GLENDALE, Ariz. -- There are few active figures in baseball more representative of the diversity sought by Jackie Robinson than Dodgers manager Dave Roberts.Roberts, who is of Japanese and African-American descent, walked through the door opened by Robinson's breaking of baseball's color barrier in 1947, putting together a 10-year Major
GLENDALE, Ariz. -- There are few active figures in baseball more representative of the diversity sought by Jackie Robinson than Dodgers manager Dave Roberts.
Roberts, who is of Japanese and African-American descent, walked through the door opened by Robinson's breaking of baseball's color barrier in 1947, putting together a 10-year Major League career and eventually taking his current position. He is the first African-American manager of the Dodgers and joined Don Wakamatsu as the only two Japanese managers in Major League history.
In an event on Friday with children from elementary schools throughout Glendale, Ariz., at the Dodgers' Spring Training complex at Camelback Ranch, Roberts sought to echo the legacy of Robinson -- perhaps the most notable figure in the history of the franchise.
"He paved the way for all of us," Roberts said. "[His teammates] used to talk about what Jackie went through. A lot of times, what Jackie did was, beyond being a great baseball player, he was a guy who was just so tough."
The event is part of a series of meetings the Dodgers are having this week from Thursday to Sunday, as the club will host 500 underserved students from Glendale Elementary School District and other community organizations. The event is put together by Kids 4 Dodger Baseball, which is in its fourth season of putting together similar events during the regular season.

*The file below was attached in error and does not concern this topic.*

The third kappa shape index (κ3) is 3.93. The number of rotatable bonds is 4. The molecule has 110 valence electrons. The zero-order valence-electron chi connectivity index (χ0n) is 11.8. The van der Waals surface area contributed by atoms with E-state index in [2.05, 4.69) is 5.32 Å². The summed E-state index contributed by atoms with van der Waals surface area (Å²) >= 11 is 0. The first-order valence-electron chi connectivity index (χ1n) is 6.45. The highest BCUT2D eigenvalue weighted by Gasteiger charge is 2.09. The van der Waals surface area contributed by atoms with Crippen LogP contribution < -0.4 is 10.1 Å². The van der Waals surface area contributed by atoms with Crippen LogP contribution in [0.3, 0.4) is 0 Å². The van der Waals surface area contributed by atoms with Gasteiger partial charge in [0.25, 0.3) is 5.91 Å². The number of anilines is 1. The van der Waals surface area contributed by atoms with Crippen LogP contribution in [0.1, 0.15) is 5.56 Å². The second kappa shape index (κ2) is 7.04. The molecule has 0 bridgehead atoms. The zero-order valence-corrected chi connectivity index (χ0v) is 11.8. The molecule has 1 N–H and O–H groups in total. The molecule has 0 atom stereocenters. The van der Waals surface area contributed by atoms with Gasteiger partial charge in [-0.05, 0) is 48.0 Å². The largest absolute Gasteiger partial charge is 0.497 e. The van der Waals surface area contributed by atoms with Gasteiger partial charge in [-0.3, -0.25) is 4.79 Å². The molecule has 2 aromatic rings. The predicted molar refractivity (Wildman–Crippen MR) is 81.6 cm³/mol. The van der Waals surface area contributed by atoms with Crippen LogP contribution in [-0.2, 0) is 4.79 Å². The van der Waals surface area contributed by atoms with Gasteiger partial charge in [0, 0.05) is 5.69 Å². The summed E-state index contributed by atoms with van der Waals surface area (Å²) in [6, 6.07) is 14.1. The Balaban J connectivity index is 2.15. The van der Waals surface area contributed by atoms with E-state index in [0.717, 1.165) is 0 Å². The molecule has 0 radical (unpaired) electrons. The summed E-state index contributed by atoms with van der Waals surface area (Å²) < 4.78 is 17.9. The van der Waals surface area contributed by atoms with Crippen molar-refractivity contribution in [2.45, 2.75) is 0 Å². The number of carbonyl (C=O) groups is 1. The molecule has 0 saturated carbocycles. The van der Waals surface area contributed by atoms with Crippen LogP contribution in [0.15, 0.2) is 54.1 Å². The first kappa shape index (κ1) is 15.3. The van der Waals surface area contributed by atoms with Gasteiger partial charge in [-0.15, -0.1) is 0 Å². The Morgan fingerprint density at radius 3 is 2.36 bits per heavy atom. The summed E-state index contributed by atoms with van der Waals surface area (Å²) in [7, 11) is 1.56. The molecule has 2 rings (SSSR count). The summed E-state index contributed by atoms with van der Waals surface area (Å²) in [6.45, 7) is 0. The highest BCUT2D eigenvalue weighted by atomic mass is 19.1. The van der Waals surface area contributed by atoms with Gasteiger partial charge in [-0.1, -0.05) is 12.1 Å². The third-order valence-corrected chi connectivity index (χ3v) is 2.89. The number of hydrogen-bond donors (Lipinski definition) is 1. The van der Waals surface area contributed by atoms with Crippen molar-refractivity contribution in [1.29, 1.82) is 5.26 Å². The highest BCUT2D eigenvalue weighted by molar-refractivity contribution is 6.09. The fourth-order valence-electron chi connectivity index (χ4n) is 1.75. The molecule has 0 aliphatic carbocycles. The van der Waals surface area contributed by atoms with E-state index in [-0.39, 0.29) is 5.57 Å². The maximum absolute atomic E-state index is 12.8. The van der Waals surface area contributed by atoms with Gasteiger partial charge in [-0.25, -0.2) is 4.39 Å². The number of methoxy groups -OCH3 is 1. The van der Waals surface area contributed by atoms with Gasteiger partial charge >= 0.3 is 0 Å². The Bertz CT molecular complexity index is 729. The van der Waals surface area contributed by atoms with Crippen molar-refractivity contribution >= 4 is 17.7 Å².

Schools benefiting from the event included Coyote Ridge Elementary, Don Mensendick School, Challenger Middle School, Heritage Elementary School and Landmark Elementary.
The kids were given the full Spring Training experience and a history lesson all in one, hearing the words of Barack Obama and Robinson's widow, Rachel, over a series of videos that expressed Robinson's impact both in baseball and American society. They then heard from Roberts, who held a special Q&A session with the group of students before they attended that day's game.
On the final day of the event on Sunday, preselected groups of youth players will take part in a special baseball clinic led by Dodgers Minor Leaguers.
Roberts has his own tale of Robinson's impact. His father, Waymon, grew up in Houston in the midst of a world of segregation. When Robinson broke the color barrier, it sparked hope in Waymon that things would change. He then encouraged his son to follow in Robinson's footsteps, even if it wasn't on the baseball diamond.
"Whether I was going to play Major League Baseball or not, I really believed that I was going to impact people's lives in a positive way somehow," Roberts said. "Teachers have a positive impact. Doctors have an impact. That's just how I carried myself every day."
Roberts found success on the diamond, attending Robinson's alma mater, UCLA, and turning that into a productive Major League career.
Robinson was able to affect so many lives, Roberts said, because of his outlook on life and his dedication to bettering himself. Roberts told the children that setting goals, much like he has set with the Dodgers in 2017, is the key to success in life.
Roberts viewed it as a mirror to life.
"Whatever your passion is, it's just about doing things the right way, working hard and believing in yourself," Roberts said. "To have a goal and a dream is great. You have to understand how you're going to get there. It's by making the right decisions, like Jackie. Hard work, like Jackie. Patience, that's what Jackie did."
Fabian Ardaya is a contributor to MLB.com.